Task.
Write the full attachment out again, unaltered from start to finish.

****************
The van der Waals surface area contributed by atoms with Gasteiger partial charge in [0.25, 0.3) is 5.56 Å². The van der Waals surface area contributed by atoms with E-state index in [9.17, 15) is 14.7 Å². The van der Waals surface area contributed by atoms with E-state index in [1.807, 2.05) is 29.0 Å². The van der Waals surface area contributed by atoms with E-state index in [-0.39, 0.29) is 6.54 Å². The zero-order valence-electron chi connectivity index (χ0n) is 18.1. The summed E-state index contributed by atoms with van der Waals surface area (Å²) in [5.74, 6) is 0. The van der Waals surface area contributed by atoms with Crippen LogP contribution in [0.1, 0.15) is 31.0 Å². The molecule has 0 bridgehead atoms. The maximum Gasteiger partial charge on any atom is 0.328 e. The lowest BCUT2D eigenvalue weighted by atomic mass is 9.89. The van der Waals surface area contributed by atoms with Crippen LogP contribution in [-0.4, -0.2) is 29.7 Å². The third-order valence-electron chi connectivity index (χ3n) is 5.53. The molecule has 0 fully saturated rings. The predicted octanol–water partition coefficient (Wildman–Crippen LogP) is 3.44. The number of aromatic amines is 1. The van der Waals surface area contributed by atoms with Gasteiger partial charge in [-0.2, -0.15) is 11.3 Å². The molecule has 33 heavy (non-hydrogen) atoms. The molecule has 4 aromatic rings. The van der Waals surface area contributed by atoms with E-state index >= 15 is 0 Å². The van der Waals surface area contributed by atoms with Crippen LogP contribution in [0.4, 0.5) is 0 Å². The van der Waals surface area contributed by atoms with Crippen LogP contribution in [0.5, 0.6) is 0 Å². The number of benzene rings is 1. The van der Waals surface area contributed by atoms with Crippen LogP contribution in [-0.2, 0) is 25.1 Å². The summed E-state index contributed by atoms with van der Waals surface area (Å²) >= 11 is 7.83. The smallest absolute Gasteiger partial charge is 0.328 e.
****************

The van der Waals surface area contributed by atoms with Gasteiger partial charge in [0.25, 0.3) is 5.56 Å². The van der Waals surface area contributed by atoms with E-state index in [9.17, 15) is 14.7 Å². The van der Waals surface area contributed by atoms with E-state index in [1.807, 2.05) is 29.0 Å². The van der Waals surface area contributed by atoms with E-state index in [-0.39, 0.29) is 6.54 Å². The zero-order valence-electron chi connectivity index (χ0n) is 18.1. The summed E-state index contributed by atoms with van der Waals surface area (Å²) in [5.74, 6) is 0. The van der Waals surface area contributed by atoms with Crippen LogP contribution in [0.1, 0.15) is 31.0 Å². The molecule has 0 bridgehead atoms. The maximum Gasteiger partial charge on any atom is 0.328 e. The lowest BCUT2D eigenvalue weighted by atomic mass is 9.89. The van der Waals surface area contributed by atoms with Crippen LogP contribution in [-0.4, -0.2) is 29.7 Å². The third-order valence-electron chi connectivity index (χ3n) is 5.53. The molecule has 0 fully saturated rings. The predicted octanol–water partition coefficient (Wildman–Crippen LogP) is 3.44. The number of aromatic amines is 1. The van der Waals surface area contributed by atoms with Gasteiger partial charge in [-0.2, -0.15) is 11.3 Å². The molecule has 33 heavy (non-hydrogen) atoms. The molecule has 4 aromatic rings. The van der Waals surface area contributed by atoms with E-state index >= 15 is 0 Å². The van der Waals surface area contributed by atoms with Crippen LogP contribution in [0.4, 0.5) is 0 Å². The van der Waals surface area contributed by atoms with Crippen LogP contribution in [0.5, 0.6) is 0 Å². The number of benzene rings is 1. The van der Waals surface area contributed by atoms with Crippen LogP contribution in [-0.2, 0) is 25.1 Å². The summed E-state index contributed by atoms with van der Waals surface area (Å²) >= 11 is 7.83. The smallest absolute Gasteiger partial charge is 0.328 e.